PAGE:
A Pennsylvania State Trooper says he decided to fight back after he was discriminated against by his own department.
“Today in 2013, racism is a lot more cunning,” said Sergeant David Holt. “You’re not going to get the proverbial smoking gun where somebody is going to call you the ‘N’ word.”
Holt says his ordeal began when he tried to get transferred to the King of Prussia barracks back in 2011.
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“I was getting feedback from a lot of the troopers, some friends, some colleagues, that I was not welcome there,” Holt said.
Holt claims the lieutenant in charge compared him to a previous black sergeant who was demoted for being lazy and incompetent.
“My professional character was assassinated before I even entered into the troop,” Holt said.
Holt’s attorney, Alexis Zafferes, claims the comparison in that context demonstrated a racist attitude by the lieutenant.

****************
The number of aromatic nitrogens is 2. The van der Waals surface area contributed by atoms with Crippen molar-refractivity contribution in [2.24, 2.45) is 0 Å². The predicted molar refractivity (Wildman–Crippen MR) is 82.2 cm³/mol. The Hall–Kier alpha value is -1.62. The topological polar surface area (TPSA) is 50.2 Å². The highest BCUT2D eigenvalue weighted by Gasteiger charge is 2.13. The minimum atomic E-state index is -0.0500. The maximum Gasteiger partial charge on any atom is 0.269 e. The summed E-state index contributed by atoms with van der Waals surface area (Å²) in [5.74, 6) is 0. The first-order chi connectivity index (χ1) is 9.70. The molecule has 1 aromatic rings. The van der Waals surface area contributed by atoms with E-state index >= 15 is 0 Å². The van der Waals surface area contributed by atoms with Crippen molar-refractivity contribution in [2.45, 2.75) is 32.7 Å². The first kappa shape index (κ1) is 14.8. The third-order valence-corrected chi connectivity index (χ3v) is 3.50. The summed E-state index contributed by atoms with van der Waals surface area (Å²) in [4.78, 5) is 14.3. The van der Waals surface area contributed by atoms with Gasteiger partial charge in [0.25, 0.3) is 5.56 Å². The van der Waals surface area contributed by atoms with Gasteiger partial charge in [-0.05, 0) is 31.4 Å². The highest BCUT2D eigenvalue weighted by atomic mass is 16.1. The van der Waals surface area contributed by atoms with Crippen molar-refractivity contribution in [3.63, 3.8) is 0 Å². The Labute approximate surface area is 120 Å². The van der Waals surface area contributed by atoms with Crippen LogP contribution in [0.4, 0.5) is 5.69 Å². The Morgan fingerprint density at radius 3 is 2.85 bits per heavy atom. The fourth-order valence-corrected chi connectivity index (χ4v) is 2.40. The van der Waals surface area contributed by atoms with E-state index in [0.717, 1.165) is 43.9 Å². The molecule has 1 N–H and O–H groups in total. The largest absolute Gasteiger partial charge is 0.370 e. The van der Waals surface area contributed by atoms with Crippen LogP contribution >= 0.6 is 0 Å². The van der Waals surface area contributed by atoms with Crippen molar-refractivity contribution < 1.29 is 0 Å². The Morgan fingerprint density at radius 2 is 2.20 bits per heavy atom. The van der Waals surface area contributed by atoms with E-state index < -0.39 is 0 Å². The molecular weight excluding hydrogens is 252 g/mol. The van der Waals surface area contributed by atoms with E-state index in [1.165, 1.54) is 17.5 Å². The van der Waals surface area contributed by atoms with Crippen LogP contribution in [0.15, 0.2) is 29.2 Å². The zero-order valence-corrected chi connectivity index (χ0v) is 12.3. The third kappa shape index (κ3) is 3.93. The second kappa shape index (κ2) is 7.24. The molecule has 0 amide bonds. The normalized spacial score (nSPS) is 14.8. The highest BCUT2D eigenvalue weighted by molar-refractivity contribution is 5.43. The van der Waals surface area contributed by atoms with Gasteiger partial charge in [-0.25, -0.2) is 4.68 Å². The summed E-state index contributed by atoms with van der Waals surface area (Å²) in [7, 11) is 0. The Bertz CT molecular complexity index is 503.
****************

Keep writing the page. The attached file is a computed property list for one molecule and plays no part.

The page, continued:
“Why is he comparing him to another black sergeant?” she asked. “There was no other reason besides the fact that these were the only two black sergeants who have ever been under the lieutenant’s command.”
Holt filed a lawsuit, claiming he was intentionally discriminated against. After a week-long trial, the judge agreed, awarding him $50,000 in damages.
Holt, who retired before the trial began, says he hopes his actions will inspire others in similar situations to also fight back.
“I think there’s reluctance from a lot of minorities,” Holt said. “You’re thinking that you’re challenging your superiors and the Pennsylvania State Police. That’s a daunting task.”
While Holt named two other high ranking officials in the lawsuit, the jury was unable to decide whether they did or didn’t do anything wrong. NBC10 reached out to the state’s attorney who declined to comment.